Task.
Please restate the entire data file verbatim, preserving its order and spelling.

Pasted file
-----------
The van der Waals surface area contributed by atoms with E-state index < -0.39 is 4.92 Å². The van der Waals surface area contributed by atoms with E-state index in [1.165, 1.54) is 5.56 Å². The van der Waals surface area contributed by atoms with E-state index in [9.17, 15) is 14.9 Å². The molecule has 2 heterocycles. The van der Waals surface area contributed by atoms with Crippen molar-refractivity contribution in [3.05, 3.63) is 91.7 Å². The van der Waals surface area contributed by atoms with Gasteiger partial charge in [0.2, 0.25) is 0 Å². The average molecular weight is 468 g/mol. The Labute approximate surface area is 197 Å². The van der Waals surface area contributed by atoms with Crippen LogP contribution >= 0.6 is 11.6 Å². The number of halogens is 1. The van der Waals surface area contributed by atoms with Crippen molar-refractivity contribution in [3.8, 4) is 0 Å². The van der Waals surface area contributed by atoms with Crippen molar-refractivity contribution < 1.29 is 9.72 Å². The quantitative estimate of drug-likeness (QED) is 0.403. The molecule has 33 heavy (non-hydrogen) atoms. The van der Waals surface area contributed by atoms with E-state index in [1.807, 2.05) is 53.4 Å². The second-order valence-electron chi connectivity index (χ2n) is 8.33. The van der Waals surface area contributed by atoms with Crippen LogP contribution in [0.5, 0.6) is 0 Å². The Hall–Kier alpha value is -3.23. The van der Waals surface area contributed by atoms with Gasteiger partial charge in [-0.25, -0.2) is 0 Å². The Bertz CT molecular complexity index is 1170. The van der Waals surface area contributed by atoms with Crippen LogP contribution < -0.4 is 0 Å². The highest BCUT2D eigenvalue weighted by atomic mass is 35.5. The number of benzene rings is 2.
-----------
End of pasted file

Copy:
The van der Waals surface area contributed by atoms with E-state index < -0.39 is 4.92 Å². The van der Waals surface area contributed by atoms with E-state index in [1.165, 1.54) is 5.56 Å². The van der Waals surface area contributed by atoms with E-state index in [9.17, 15) is 14.9 Å². The molecule has 2 heterocycles. The van der Waals surface area contributed by atoms with Crippen molar-refractivity contribution in [3.05, 3.63) is 91.7 Å². The van der Waals surface area contributed by atoms with Gasteiger partial charge in [0.2, 0.25) is 0 Å². The average molecular weight is 468 g/mol. The Labute approximate surface area is 197 Å². The van der Waals surface area contributed by atoms with Crippen LogP contribution >= 0.6 is 11.6 Å². The number of halogens is 1. The van der Waals surface area contributed by atoms with Crippen molar-refractivity contribution in [3.8, 4) is 0 Å². The van der Waals surface area contributed by atoms with Crippen molar-refractivity contribution < 1.29 is 9.72 Å². The quantitative estimate of drug-likeness (QED) is 0.403. The molecule has 33 heavy (non-hydrogen) atoms. The van der Waals surface area contributed by atoms with E-state index in [1.807, 2.05) is 53.4 Å². The second-order valence-electron chi connectivity index (χ2n) is 8.33. The van der Waals surface area contributed by atoms with Crippen LogP contribution in [0.5, 0.6) is 0 Å². The Hall–Kier alpha value is -3.23. The van der Waals surface area contributed by atoms with Gasteiger partial charge in [-0.25, -0.2) is 0 Å². The Bertz CT molecular complexity index is 1170. The van der Waals surface area contributed by atoms with Crippen LogP contribution < -0.4 is 0 Å². The highest BCUT2D eigenvalue weighted by atomic mass is 35.5. The number of benzene rings is 2.